David and I have kept a garden every year since David moved in. This is our fifth garden, and it is shaping up to be our most successful. My family always had a garden growing up, sometimes as larger as one acre. Some of my favorite memories are of jumping from one dirt hill to the next right after the garden was tilled with the tractor or of playing hide and seek in the corn. So I had some basic gardening knowledge going in. However, that doesn't mean there hasn't been room for me and David both to learn quite a bit along the way.
1. Don't make your garden too big.
This was a big realization in helping our garden become more fruitful. The first couple of years, our garden was about 4 times as large as it is now. This might seem like a good idea, but as two busy people with full time jobs, it was way more than we could reasonably maintain. Since downsizing, we have been more able to keep things under control. Which brings me to my second point.
2. Weeding is important.
This may seem like a "duh" to many people. But I really hate pulling weeds. It was one of my most dreaded chores growing up and I have not learned to love it. It's easy for me to adopt the attitude of "oh, the veggies will be fine, they can live harmoniously with the weeds." This is not the case. This year, I have made a real effort to stay on top of weeds. After letting things go too far in late spring, I finally got around to clearing things out and within a few days, saw a huge growth spurt from all my veggies. This was no coincidence.
3. You can water too much.
This was a new realization to me this year. Last year, the sprinkler was set up by the garden on a timer to go off every morning and we had one of the worst yields ever. I did some reading, which recommended no more than 1" of water per week. This information really rocked my world, so this year, we have watered the garden only a handful of times, usually only after planting new plants. Other than that, we have relied only on rain, which fortunately has been fairly regular this year, and our crop has been tremendous so far.
4. Work your soil well before planting.
Tillers are expensive, we learned. The cheapest one we have found is over $600. That investment just isn’t worthwhile to us with the small garden we maintain, so we opted to buy a small cultivator instead for around $200. In years past, we felt this worked well enough, but it would seem we were wrong. This spring, David decided to first use a shovel to hand turn the soil to a depth of about one foot. Then he used the cultivator to break up the large soil chunks. This resulted in a much less compacted, easy to work with soil, which I believe is one of the reasons we have had so much success this year.
5. Plant marigolds in your garden.
This is something David learned a couple years ago. The flowers help deter several types of bugs that damage plants with the added bonus of attracting more pollinators.
As for what we choose to plant, we tend to stick with easy to grow veggies that work well in our small space. And, of course, we always choose vegetables we enjoy eating. This year, you can see what we've got growing in the image above. We also have some lettuce and kohlrabies in the front left corner that you can't see in the photo. In the past, we have also grown onions, corn, carrots and radishes. One year, we accidentally grew pumpkins, when the previous year's jack-o-lantern got tilled into the soil in spring.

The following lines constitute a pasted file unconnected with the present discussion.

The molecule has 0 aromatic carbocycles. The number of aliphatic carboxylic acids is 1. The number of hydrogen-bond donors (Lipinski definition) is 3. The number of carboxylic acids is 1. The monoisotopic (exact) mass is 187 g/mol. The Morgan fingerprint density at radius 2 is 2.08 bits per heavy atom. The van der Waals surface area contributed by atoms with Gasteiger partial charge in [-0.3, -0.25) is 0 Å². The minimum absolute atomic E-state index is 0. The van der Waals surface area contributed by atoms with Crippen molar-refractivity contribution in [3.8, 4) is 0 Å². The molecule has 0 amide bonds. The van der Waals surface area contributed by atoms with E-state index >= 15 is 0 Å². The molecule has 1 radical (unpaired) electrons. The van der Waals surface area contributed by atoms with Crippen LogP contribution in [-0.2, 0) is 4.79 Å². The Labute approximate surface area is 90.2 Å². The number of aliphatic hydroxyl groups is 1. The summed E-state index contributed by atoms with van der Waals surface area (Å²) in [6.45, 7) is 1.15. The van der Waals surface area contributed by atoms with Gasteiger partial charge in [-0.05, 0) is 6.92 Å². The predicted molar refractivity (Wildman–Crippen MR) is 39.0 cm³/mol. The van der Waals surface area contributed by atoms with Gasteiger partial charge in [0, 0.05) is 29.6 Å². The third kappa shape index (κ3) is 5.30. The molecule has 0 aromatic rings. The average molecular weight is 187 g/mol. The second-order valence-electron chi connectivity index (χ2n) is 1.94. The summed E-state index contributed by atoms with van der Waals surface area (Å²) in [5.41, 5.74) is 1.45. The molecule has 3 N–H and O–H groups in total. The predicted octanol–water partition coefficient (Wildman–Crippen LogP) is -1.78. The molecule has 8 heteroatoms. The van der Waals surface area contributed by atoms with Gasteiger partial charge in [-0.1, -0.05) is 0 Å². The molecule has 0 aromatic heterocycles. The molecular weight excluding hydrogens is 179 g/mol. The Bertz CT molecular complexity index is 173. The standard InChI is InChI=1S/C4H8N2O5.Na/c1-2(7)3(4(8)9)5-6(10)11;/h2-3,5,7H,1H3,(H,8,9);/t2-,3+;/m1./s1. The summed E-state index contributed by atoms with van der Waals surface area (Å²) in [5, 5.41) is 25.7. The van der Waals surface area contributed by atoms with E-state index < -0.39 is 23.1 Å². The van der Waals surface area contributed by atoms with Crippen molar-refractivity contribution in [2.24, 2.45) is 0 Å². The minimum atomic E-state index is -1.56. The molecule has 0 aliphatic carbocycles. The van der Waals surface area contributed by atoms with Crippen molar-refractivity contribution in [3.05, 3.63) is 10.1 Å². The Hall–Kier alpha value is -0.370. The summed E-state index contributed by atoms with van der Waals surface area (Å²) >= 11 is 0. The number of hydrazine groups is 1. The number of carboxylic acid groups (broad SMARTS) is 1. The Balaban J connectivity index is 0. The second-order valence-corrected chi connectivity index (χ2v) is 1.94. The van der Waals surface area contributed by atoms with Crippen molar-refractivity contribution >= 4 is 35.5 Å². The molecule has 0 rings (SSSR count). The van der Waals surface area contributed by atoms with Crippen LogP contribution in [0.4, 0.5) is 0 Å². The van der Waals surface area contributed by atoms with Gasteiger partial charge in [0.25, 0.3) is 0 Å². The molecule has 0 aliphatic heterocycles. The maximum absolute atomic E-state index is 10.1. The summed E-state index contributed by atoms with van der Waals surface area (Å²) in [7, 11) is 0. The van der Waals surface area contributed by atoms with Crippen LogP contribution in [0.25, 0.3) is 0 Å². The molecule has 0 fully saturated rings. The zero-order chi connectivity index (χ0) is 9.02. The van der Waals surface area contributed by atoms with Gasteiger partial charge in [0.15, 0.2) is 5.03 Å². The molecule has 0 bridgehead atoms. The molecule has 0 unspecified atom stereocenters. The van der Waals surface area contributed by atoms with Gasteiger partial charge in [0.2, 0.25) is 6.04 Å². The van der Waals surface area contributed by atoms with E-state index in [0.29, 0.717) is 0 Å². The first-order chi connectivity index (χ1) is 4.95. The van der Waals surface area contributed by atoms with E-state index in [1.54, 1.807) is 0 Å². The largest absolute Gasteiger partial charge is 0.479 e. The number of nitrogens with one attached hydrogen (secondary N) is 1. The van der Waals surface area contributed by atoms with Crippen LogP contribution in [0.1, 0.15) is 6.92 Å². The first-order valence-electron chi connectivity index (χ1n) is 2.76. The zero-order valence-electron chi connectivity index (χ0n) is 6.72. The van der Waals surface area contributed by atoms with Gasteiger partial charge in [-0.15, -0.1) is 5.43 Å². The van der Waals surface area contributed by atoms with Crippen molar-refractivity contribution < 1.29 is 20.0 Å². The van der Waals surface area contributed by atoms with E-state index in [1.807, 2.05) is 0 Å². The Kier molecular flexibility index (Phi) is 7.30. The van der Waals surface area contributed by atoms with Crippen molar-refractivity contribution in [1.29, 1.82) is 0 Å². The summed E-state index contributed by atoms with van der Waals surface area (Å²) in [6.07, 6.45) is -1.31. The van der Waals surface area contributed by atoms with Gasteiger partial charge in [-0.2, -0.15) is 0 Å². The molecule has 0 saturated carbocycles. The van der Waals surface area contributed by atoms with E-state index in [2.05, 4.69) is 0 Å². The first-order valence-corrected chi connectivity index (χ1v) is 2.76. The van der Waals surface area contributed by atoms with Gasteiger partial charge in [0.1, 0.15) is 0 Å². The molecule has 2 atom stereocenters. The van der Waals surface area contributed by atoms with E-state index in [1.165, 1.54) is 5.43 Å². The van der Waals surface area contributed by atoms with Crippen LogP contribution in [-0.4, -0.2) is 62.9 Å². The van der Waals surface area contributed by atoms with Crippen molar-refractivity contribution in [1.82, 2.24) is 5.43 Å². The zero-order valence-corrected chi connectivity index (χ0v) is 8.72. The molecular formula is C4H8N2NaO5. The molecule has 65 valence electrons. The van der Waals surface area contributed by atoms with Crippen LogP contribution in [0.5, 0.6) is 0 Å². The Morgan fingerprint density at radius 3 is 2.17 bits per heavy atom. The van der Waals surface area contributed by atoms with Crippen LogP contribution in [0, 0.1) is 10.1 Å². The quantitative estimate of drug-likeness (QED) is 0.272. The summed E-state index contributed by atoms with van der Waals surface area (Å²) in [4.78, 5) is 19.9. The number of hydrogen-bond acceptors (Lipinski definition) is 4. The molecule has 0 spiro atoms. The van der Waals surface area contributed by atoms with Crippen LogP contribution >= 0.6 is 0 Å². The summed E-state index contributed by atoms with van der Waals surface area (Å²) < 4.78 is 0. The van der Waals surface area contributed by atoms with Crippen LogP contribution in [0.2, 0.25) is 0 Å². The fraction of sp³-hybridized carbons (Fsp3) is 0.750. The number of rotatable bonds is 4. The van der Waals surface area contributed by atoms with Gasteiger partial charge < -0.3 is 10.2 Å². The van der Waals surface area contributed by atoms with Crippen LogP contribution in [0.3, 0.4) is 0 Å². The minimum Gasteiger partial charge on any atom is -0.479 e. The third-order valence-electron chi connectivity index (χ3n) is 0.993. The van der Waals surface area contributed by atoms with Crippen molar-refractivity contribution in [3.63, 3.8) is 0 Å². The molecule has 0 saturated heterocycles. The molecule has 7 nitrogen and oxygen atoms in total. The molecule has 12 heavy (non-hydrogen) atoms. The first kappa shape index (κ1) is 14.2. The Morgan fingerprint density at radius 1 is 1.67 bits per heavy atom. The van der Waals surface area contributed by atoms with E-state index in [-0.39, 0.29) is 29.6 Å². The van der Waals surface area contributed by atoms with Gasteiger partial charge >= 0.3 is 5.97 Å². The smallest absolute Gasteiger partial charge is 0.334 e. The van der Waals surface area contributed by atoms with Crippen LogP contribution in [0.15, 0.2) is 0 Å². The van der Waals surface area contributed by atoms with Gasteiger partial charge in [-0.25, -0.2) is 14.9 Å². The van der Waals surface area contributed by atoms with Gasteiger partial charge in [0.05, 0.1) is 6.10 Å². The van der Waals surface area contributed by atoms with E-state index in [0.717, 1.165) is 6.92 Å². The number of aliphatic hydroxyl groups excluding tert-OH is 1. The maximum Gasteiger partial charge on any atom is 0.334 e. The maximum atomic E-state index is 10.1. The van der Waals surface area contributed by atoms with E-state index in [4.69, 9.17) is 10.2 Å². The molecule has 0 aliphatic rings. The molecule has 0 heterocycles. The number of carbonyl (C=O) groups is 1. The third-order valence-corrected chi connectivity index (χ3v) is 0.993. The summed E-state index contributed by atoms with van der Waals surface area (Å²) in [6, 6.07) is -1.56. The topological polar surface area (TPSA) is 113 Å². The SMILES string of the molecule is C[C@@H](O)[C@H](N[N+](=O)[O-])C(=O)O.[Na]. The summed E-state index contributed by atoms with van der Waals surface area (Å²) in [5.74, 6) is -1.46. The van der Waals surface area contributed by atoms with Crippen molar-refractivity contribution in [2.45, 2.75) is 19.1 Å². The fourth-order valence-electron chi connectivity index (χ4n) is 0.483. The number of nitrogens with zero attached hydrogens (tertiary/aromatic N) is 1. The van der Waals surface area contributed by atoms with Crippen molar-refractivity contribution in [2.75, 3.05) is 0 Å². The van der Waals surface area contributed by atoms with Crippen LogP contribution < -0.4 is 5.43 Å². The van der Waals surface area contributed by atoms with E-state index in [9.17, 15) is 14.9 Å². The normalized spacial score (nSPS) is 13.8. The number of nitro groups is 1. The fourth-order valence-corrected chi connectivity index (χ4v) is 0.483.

Bugs and wildlife have always been a issue for our gardens as well. Our squash frequently succumbs to insect infestations and rabbits wreak havoc on our fledgeling plants each spring. This year, we resorted to covering the garden with bird netting to keep the adorably irritating creatures out when they ate our tomato and pepper plants down to the ground. Fortunately many of them were able to grow back.
We've also tried our hand at growing fruit. The summer David purchased the house, he planted a blackberry bush. Birds are especially frustrating for these plants, as they eat the delicious ripe berries before we get a chance to pick them.
We recently mulches and staked our plants in the hope that they will do even better when they're not being overtaken by grass and getting run over by the lawn mower. You can see David chasing Chico around the yard above, as well as our peach tree. This tree was here already, but we did plant another at the same time as the blackberries.
We have never gotten any fruit from either tree. Apparently, peaches ain't easy. You have to remove 90% of the fruit for any of it to reach maturity. Not to mention they are extremely susceptible to insect infestations and diseases.
So although our trees are heavy laden with fruit each year, the only ones that get to enjoy it are the squirrels.
And now for some gratuitous photos of our vegetables. This is a baby kohlrabi, which, for those of you who don't know, are similar to a turnip.
We haven't yet gotten any squash, but the blooms tell us we will soon enough.
Green beans. Delicious raw straight from the garden.
This is the second year we have planted cucumbers and the first year they've been successful. And they have been WILDLY successful. They have a net for the vines to climb on. I plan to make some pickles later in the summer.
No tomatoes have become ripe yet.
But they will be soon enough.
Serrano pepper (on the left) and pimento peppers on the right. We also have Tabasco peppers planted that haven't produced any fruit yet. I'm excited to try these last 2 types, as I have never tasted them before.
Does anyone else have any gardening tips they've learned along the way? I'm definitely still learning as I go and hopeful that next year's garden will be even better!